A whole new dumb mistake!

After 33+ years I thought I’d made all the dumb mistakes you could make with insulin, but tonight I discovered a whole new one. Yay me!

So it goes like this: every once in a while, when I’m getting down toward the end of a pump reservoir but I need it to last a while longer, I’ll bolus from a Novolog pen instead of my pump. Tonight was one of those times. Wife and I staying at an Air BNB for our wedding anniversary, out to dinner and I’ve decided to take off the carb choker and have some stuff I stay away from normally–beer and fries!–you know. So I did a fingerstick: 81; run the calculation, add some extra because restaurant food is always higher than you think. So I inject, go about my meal. The little xDrip widget on my phone catches my eye: suddenly it’s reading 265. Wha? Then five minutes later, 40 with double down arrows. WWWHHHHAA?? Then it’s absolutely zeroing out. So I had noticed after injecting that the needle had bent a bit, and I thought, better check if the spot is all wet, which would indicate the insulin hadn’t gotten injected (not that that would make sense of those readings). So reached down to the spot, all dry, no problem… except for the fact that I’d stupidly not realized the spot was EXACTLY where I have my CGM sensor. Like I went right through the sticky patch. Um, oops.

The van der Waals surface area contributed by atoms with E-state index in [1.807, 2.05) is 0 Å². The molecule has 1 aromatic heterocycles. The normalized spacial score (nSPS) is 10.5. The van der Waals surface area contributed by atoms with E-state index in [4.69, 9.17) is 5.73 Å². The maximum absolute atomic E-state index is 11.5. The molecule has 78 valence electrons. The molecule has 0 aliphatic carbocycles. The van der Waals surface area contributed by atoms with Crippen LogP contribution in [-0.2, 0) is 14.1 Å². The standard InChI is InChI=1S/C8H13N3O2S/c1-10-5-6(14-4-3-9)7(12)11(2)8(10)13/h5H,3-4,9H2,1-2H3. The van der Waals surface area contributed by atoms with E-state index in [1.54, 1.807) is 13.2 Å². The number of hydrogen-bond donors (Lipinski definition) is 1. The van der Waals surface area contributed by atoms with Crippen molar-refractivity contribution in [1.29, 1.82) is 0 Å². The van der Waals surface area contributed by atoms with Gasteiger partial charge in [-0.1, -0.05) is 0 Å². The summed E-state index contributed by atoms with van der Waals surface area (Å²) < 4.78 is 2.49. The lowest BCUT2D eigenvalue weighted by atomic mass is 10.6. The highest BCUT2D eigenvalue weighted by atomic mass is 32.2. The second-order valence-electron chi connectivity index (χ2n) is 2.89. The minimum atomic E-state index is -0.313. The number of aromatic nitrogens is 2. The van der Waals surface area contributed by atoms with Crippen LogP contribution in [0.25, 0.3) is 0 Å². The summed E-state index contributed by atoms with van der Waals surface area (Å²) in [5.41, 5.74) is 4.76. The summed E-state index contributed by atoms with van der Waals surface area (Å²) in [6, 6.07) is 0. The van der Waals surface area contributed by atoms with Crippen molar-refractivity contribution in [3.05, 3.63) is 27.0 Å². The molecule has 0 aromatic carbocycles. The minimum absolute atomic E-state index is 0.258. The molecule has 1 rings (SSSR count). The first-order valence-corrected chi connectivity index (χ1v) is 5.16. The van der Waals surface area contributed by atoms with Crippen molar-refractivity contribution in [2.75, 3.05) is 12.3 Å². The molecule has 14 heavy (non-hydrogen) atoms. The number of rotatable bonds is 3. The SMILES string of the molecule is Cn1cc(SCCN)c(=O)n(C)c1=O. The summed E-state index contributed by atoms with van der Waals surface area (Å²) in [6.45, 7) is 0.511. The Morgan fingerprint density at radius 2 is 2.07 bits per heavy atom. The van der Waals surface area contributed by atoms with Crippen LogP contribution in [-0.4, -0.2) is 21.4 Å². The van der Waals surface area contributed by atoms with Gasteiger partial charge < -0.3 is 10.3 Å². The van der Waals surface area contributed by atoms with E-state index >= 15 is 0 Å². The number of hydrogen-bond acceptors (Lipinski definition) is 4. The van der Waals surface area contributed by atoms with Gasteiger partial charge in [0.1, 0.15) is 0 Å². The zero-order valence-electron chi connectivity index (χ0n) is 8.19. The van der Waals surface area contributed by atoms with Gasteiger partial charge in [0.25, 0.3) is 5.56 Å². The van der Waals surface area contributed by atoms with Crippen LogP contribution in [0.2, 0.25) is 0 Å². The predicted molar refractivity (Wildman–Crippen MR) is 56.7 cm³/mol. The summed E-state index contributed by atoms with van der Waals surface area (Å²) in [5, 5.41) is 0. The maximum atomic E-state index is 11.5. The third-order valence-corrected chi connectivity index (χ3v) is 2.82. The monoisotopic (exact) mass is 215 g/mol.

Unfortunately for whatever reason I didn’t bring a spare sensor. It’s about 3 hours later and it’s still registering 0, as in zero. Kinda hoping it might recover but I don’t know. Never did this before because normally of course I’m bolusing from my pump and I’m smart enough not to locate same virtually on TOP of my sensor.

Anyone ever inject insulin right into your sensor location? Do you know if the sensor recovers? Guess I’ll find out. But hey, at least it’s a NEW mistake! For me anyway.


I’ve always admired the sentiment, “always make new mistakes”!


People who make mistakes are called people.

You’ll never get really good at something if everything always goes your way.

Some of my favorite performances as a musician were brilliant mistakes!